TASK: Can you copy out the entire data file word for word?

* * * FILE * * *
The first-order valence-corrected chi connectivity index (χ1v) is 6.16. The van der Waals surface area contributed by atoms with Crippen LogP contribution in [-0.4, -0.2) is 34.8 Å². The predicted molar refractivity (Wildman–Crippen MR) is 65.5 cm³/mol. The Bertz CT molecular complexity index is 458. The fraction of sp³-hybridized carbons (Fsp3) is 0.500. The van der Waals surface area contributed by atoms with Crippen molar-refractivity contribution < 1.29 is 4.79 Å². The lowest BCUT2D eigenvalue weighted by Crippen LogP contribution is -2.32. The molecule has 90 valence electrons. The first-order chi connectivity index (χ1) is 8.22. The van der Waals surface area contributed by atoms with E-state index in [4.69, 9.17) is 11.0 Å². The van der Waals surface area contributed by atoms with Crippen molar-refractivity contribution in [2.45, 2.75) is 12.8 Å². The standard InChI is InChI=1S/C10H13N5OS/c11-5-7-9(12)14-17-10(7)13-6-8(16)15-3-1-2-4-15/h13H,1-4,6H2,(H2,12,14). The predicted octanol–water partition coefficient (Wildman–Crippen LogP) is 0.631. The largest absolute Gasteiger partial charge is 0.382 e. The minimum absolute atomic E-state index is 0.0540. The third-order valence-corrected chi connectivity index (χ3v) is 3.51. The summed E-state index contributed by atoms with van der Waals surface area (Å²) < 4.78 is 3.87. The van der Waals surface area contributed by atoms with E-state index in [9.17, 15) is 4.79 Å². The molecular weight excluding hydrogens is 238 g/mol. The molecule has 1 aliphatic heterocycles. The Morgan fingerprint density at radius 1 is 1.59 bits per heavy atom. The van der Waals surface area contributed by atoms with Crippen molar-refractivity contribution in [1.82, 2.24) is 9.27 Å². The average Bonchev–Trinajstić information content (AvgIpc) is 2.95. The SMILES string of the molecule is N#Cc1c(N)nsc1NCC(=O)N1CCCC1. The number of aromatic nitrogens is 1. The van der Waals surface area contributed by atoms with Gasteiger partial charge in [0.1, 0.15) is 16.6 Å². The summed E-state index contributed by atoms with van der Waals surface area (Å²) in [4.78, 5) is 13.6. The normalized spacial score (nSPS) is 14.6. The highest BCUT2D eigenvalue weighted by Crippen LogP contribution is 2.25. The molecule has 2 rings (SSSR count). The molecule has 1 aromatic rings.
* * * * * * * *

The first-order valence-corrected chi connectivity index (χ1v) is 6.16. The van der Waals surface area contributed by atoms with Crippen LogP contribution in [-0.4, -0.2) is 34.8 Å². The predicted molar refractivity (Wildman–Crippen MR) is 65.5 cm³/mol. The Bertz CT molecular complexity index is 458. The fraction of sp³-hybridized carbons (Fsp3) is 0.500. The van der Waals surface area contributed by atoms with Crippen molar-refractivity contribution < 1.29 is 4.79 Å². The lowest BCUT2D eigenvalue weighted by Crippen LogP contribution is -2.32. The molecule has 90 valence electrons. The first-order chi connectivity index (χ1) is 8.22. The van der Waals surface area contributed by atoms with E-state index in [4.69, 9.17) is 11.0 Å². The van der Waals surface area contributed by atoms with Crippen molar-refractivity contribution in [2.45, 2.75) is 12.8 Å². The standard InChI is InChI=1S/C10H13N5OS/c11-5-7-9(12)14-17-10(7)13-6-8(16)15-3-1-2-4-15/h13H,1-4,6H2,(H2,12,14). The predicted octanol–water partition coefficient (Wildman–Crippen LogP) is 0.631. The largest absolute Gasteiger partial charge is 0.382 e. The minimum absolute atomic E-state index is 0.0540. The third-order valence-corrected chi connectivity index (χ3v) is 3.51. The summed E-state index contributed by atoms with van der Waals surface area (Å²) < 4.78 is 3.87. The van der Waals surface area contributed by atoms with E-state index in [9.17, 15) is 4.79 Å². The molecular weight excluding hydrogens is 238 g/mol. The molecule has 1 aliphatic heterocycles. The Morgan fingerprint density at radius 1 is 1.59 bits per heavy atom. The van der Waals surface area contributed by atoms with Crippen molar-refractivity contribution in [1.82, 2.24) is 9.27 Å². The average Bonchev–Trinajstić information content (AvgIpc) is 2.95. The SMILES string of the molecule is N#Cc1c(N)nsc1NCC(=O)N1CCCC1. The number of aromatic nitrogens is 1. The van der Waals surface area contributed by atoms with Gasteiger partial charge in [0.1, 0.15) is 16.6 Å². The summed E-state index contributed by atoms with van der Waals surface area (Å²) in [4.78, 5) is 13.6. The normalized spacial score (nSPS) is 14.6. The highest BCUT2D eigenvalue weighted by Crippen LogP contribution is 2.25. The molecule has 2 rings (SSSR count). The molecule has 1 aromatic rings.